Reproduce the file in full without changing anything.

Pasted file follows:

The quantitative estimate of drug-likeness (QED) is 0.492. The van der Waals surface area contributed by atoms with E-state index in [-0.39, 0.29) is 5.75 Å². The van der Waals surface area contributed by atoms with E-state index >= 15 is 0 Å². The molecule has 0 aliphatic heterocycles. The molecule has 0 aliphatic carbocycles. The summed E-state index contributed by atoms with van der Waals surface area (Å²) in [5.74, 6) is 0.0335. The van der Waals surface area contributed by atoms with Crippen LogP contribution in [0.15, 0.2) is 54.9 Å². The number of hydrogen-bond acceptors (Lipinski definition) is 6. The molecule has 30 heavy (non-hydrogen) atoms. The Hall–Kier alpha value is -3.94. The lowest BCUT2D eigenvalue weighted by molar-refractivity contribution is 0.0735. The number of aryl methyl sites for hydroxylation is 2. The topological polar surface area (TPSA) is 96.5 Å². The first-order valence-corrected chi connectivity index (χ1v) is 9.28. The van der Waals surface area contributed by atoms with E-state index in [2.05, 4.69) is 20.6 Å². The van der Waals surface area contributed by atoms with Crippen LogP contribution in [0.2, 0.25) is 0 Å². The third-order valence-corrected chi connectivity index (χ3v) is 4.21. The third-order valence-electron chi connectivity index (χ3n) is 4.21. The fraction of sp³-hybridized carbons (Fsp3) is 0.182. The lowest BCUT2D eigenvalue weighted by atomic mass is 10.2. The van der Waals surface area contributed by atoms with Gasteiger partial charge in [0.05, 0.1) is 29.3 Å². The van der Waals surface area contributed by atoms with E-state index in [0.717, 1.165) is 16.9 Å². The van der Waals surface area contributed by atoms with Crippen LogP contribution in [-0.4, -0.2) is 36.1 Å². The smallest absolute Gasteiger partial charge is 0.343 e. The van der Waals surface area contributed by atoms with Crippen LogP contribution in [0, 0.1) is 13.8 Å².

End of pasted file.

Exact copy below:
The quantitative estimate of drug-likeness (QED) is 0.492. The van der Waals surface area contributed by atoms with E-state index in [-0.39, 0.29) is 5.75 Å². The van der Waals surface area contributed by atoms with E-state index >= 15 is 0 Å². The molecule has 0 aliphatic heterocycles. The molecule has 0 aliphatic carbocycles. The summed E-state index contributed by atoms with van der Waals surface area (Å²) in [5.74, 6) is 0.0335. The van der Waals surface area contributed by atoms with Crippen LogP contribution in [0.15, 0.2) is 54.9 Å². The number of hydrogen-bond acceptors (Lipinski definition) is 6. The molecule has 30 heavy (non-hydrogen) atoms. The Hall–Kier alpha value is -3.94. The lowest BCUT2D eigenvalue weighted by molar-refractivity contribution is 0.0735. The number of aryl methyl sites for hydroxylation is 2. The topological polar surface area (TPSA) is 96.5 Å². The first-order valence-corrected chi connectivity index (χ1v) is 9.28. The van der Waals surface area contributed by atoms with E-state index in [2.05, 4.69) is 20.6 Å². The van der Waals surface area contributed by atoms with Crippen LogP contribution in [0.2, 0.25) is 0 Å². The third-order valence-corrected chi connectivity index (χ3v) is 4.21. The third-order valence-electron chi connectivity index (χ3n) is 4.21. The fraction of sp³-hybridized carbons (Fsp3) is 0.182. The lowest BCUT2D eigenvalue weighted by atomic mass is 10.2. The van der Waals surface area contributed by atoms with Gasteiger partial charge in [0.05, 0.1) is 29.3 Å². The van der Waals surface area contributed by atoms with E-state index in [0.717, 1.165) is 16.9 Å². The van der Waals surface area contributed by atoms with Crippen LogP contribution in [-0.4, -0.2) is 36.1 Å². The smallest absolute Gasteiger partial charge is 0.343 e. The van der Waals surface area contributed by atoms with Crippen LogP contribution in [0, 0.1) is 13.8 Å².